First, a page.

5 July 2020
Electronic health record (EHR), as the name infers, is software built to gather and manage patients’ information in healthcare organizations. EHRs collect a variety of clinical data such as patient’s history, diagnoses, medicines, lab results, allergies, treatment trends and so on. Basically, all medically-relevant available information about a patient.
EHRs are required to catalog and uniquely identify all clinical data. To do so effectively, EHRs use clinical coding standards for identifying different types of data. Most code standards are international and used worldwide, but some healthcare organizations choose to customize these codes as per their specific needs. Integrating with EHRs that use customized clinical codes requires data mapping prior to any such integration. This is where our journey begins.
What is a clinical data mapping?
Clinical data such medications, lab results, allergy, diagnosis, etc., all have unique identifiers, allowing relevant software to record, access and analyze it. In its essence, clinical data mapping is all about matching data models and various parameters (codes, names, schemes) to enable such analysis and usage.
To enable translating one code model to another in cases where code concepts vary, a meticulous mapping process is required for matching a code data-point in a specific model. This is the cornerstone which allows different clinical software to “speak” with one another and exchange data. Data mapping is an ongoing process, which requires constant updating, as new clinical data accumulates, or properties change (becomes excluded or edited). Keeping data and data sources mapped and updated demands a great deal of effort from any healthcare organization.
The complexity of clinical data mapping
When a healthcare organization is using a certain EHR, it communicates and sends clinical data in real time to a decision support software which monitors, analyzes and searches the data for Drug-Related Problems (DRPs, the 4th leading cause of death in the US). If a doctor prescribes a certain medication, both systems need to have a pre-defined unique identifier for that specific medication. You can easily imagine what the result of any mismatched drugs between the two systems could be, i.e.an incident which could potentially harm the patient.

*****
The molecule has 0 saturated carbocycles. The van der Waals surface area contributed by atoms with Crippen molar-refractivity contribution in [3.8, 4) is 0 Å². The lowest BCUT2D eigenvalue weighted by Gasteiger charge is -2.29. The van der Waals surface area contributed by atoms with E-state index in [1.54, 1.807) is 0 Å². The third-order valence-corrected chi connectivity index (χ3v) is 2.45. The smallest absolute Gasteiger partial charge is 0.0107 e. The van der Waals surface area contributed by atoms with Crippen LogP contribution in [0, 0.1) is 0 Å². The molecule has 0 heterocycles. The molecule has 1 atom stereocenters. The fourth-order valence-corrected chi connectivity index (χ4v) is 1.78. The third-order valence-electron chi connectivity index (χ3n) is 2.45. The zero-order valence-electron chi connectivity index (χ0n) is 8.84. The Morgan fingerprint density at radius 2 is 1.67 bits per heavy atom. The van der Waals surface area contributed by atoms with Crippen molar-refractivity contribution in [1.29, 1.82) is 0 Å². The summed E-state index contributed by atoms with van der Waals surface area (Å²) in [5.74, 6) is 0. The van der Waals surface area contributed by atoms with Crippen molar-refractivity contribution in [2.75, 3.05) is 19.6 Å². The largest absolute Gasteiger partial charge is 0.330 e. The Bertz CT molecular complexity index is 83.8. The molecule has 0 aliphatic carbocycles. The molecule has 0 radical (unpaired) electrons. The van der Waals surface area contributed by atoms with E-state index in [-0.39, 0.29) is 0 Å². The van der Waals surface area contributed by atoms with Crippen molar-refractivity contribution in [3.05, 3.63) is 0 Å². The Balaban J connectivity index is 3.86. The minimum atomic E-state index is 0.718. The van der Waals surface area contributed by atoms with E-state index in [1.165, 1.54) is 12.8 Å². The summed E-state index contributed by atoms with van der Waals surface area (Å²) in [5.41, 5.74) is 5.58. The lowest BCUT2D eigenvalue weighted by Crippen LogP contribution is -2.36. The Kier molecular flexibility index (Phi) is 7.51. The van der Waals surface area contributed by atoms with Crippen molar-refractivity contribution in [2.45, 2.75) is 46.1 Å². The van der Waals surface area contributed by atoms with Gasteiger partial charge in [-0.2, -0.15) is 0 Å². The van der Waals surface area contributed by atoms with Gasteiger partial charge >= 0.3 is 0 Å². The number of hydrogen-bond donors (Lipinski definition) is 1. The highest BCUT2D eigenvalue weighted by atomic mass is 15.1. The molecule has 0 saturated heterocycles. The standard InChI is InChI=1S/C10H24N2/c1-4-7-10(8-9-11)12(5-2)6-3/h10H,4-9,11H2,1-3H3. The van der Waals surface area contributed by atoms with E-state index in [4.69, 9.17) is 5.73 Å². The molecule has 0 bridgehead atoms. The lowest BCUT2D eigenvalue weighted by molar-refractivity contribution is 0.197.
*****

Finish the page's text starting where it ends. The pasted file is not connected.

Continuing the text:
Furthermore, clinical data coding is divided into multiple domains, with different coding standards for each. For example, diagnosis (ICD10/9, SNOMED, etc.), lab results (LONIC, etc.), medication (RxNorm, NDC, and others). Different organizations use different standards per each domain, adding another layer of intricacy. The problem worsens in EHR systems which are installed in multiple sites – although using the same software, each health organization’s specific coding, which is embedded in the EHR, results in very complex and hard to maintain data structures.
Though there is an abundance of mapping challenges, one rises above all – the brand name mapping. Medications are based on active ingredients and are classified under a generic name but in many cases a single generic drug is sold under several brand names, as pharmaceutical companies brand their own medications. Various healthcare organizations store their medication data using both generic and brand names. Localization also takes effect, as in different parts of the world there are unique brand names of medications, all needing to be mapped to their underlying generic name. In such instances, the mapping process becomes even more complex, as interoperability between systems in different parts of the world requires translating a given brand name to its counterpart’s generic name in a different language. Now that’s a daunting problem to solve…
The challenge of integrating EHRs with 3rd party solutions
The centricity of the EHR in patient care and the growing amount of clinical data collected by them, make EHRs a perfect fit for integration with 3rd party applications. Yet, the data mapping process could have a great impact on such integrations’ process in terms of the time and resources required. Many healthcare organizations find themselves investing many months and much effort in getting all data properly mapped and tested, prior to interfacing.
Healthcare organizations are constantly seeking solutions to overcome mapping challenges. To reduce integration efforts, some organizations use proprietary integration engines, which automatically convert and format data. Although advanced integration engines are available, they are yet to handle all data aspects and standards, leaving a big portion of the data mapping unattended.
To increase the data similarity to other systems, healthcare organizations around the world are adopting common data coding standards and conventions, but still maintaining a portion of custom codes as needed. The industry has leaped forward by introducing integration standards like FHIR, aimed to unify interfaces between parties, however coding standards domain is still stalling.
Seegnal simplifies clinical data mapping
Seegnal supports the world’s leading data coding industry standards as well as custom data coding. Seegnal utilizes a battle-tested, home-grown AI reinforced mapping engine, which reduces mapping efforts by relying on large mapping databases – both generic and brand. Seegnal enables tailor-made mapping processes and custom fit to the needs of any healthcare organization. This, combined with automated mapping processes, makes Seegnal a highly flexible and easy to integrate platform.